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Printing a Stern Political Missive Using the Humble Risograph Printer

We’ve all heard it’s easy… But Tan & Loose Press show us just how easy it is

Bridging the gap between a laser printer and a humble, conventional photocopier, Risograph printing is the go-to for those on a shoestring budget with something to say. It’s cheap. It’s easy. It’s rough and ready to boot. If you’re an Eye on Design regular you’ll know we love to champion the cohort of contemporary Risograph masterminds that have gravitated towards the ’80s machinery for its speed, versatility, and charm, especially Hato Press in London and Risotto in Glasgow. We love what they produce, we love how they support their artistic business through their presses, but something we wonder: is Riso really as easy as they all say it is?

Enter Tan & Loose: our favourite LA-based Risograph studio run by the sharp-witted illustrator Liana Jeger and gentle-humored comics artist Clay Hickson, who we interviewed just last month. Finding ourselves in near to their home town of Chicago a couple weeks ago, we invited them to our inaugural Eye on Design conference in Minneapolis to show us just how easy Riso really is. Turns out, it’s even easier than we thought.

With a stack of disintegrating Letraset, piles of orange, pink, and powder blue card, a rickety Risograph printer, and plenty of enthusiasm, a group of millennial first-timers and Letraset know-it-alls came together to celebrate the simple power of the Riso. As Tan & Loose are the brains behind The Smudge, a satirical monthly political newsletter inspired by the ’60s alternative press, Jeger and Hickson though it best that we come together as a group to make something that really matters: angry postcards.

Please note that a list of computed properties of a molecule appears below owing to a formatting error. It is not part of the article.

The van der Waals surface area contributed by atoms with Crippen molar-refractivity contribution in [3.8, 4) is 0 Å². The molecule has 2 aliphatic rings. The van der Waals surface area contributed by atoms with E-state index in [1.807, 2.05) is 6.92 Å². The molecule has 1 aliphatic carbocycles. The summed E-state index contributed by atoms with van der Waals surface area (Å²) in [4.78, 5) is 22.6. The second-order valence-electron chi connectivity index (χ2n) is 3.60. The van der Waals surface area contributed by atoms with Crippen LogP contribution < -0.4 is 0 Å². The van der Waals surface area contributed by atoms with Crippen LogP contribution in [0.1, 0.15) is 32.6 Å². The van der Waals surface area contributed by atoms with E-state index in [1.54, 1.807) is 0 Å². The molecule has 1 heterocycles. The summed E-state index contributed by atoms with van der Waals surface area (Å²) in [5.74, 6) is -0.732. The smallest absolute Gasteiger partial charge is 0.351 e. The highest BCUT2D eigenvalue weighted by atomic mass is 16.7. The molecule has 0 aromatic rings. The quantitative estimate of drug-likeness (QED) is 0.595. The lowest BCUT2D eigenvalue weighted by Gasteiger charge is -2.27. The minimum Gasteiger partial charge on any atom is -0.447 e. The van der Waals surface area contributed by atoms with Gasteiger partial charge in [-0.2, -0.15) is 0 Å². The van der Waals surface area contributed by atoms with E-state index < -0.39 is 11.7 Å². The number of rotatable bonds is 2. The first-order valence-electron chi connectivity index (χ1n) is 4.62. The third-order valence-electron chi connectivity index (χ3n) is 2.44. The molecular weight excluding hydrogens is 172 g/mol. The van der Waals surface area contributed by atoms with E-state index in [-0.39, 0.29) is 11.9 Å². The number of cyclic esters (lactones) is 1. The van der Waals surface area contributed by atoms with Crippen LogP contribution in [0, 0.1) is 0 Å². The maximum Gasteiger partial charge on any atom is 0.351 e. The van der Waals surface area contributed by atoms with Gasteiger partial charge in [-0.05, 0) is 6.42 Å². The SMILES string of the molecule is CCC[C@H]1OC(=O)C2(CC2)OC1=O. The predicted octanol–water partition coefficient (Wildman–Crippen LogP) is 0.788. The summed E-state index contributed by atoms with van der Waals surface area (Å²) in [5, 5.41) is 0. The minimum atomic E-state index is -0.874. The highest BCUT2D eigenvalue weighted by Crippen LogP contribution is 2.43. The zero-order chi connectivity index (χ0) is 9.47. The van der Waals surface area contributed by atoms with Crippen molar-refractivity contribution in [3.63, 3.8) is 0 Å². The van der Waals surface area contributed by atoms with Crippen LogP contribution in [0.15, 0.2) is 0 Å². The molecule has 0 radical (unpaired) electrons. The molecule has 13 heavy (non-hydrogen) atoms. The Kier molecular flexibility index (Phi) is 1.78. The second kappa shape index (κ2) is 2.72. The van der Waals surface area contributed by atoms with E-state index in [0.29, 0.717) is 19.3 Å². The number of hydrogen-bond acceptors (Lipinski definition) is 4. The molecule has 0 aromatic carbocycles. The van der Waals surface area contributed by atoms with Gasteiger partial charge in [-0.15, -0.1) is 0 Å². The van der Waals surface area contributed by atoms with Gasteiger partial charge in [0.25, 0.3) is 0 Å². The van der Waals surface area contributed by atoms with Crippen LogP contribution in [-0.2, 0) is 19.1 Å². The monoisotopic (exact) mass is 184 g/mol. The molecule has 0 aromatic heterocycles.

Get ready Minnesota congress: you’re about to get quite the heap of  uncompromising messages rendered in chunky Letraset delivered through your letterbox. For those not at the workshop, here’s Jeger and Hickson’s guide to printing political postcards with a risograph machine.

1
There’s the rub!

“Take the Letraset and… You just rub it onto the card! It’s not perfect, but that’s the charm,” says Jeger, scratching a large F onto a pumpkin orange background. “The material is 20 years old so it might crack a bit but that’s all part of the process. Letraset is a commercial tool, it was once used in the punk movement, and the quality is hard to imitate digitally.

“Making letters tipsy and wobbly might take hours on the screen, but with these old Letraset sheets, it’s easy and probably not on purpose. Write anything you want. Maybe a stern letter,” she continues, using a bone folder to rub the remaining E, M, M, E onto the card.

“Some Letraset sheets crack more than others. Some won’t work at all. You can fill the cracks in with Byro later on. Go wild!” says Hickson.

2
Load em’ up

“Turn the risograph printer on. Load your postcard design into the scanner. Make a master by clicking the ‘M’. There’s a whole roll in there where the master image gets burned onto: it looks like a long, giant roll of toilet paper, and you can get at least a couple hundred parchments on each roll,” Hickson says as a crowd gathers round to watch the Riso machine do its thing.

“Print a few test sheets because the ink always starts out a little patchy. We’ll randomly switch the drum color later—the machine only prints one color at a time. You could do multiple colors by running the postcards through the press multiple times.”

3
Lick a stamp, and hey presto, you’re ready to go!

“That’s it! Now cut your postcard from the rest, simply add a stamp and send off your message,” say Jeger and Hickson in jolly tandem.

For the lucky folk at the Eye on Design conference, their postcards will sit snuggly inside the next not-to-be-missed issue of The Smudge. You can subscribe to the Riso newsletter on Tan & Loose’s website, and we highly recommend that you do. Proceeds are donated to a different charity each month, and each issue is filled with delicious satire and wittily illustrated puns. What’s not to love?

From our Eye on Design conference Risograph Workshop with Tan N’ Loose Press. Photo by Frank Aymami.

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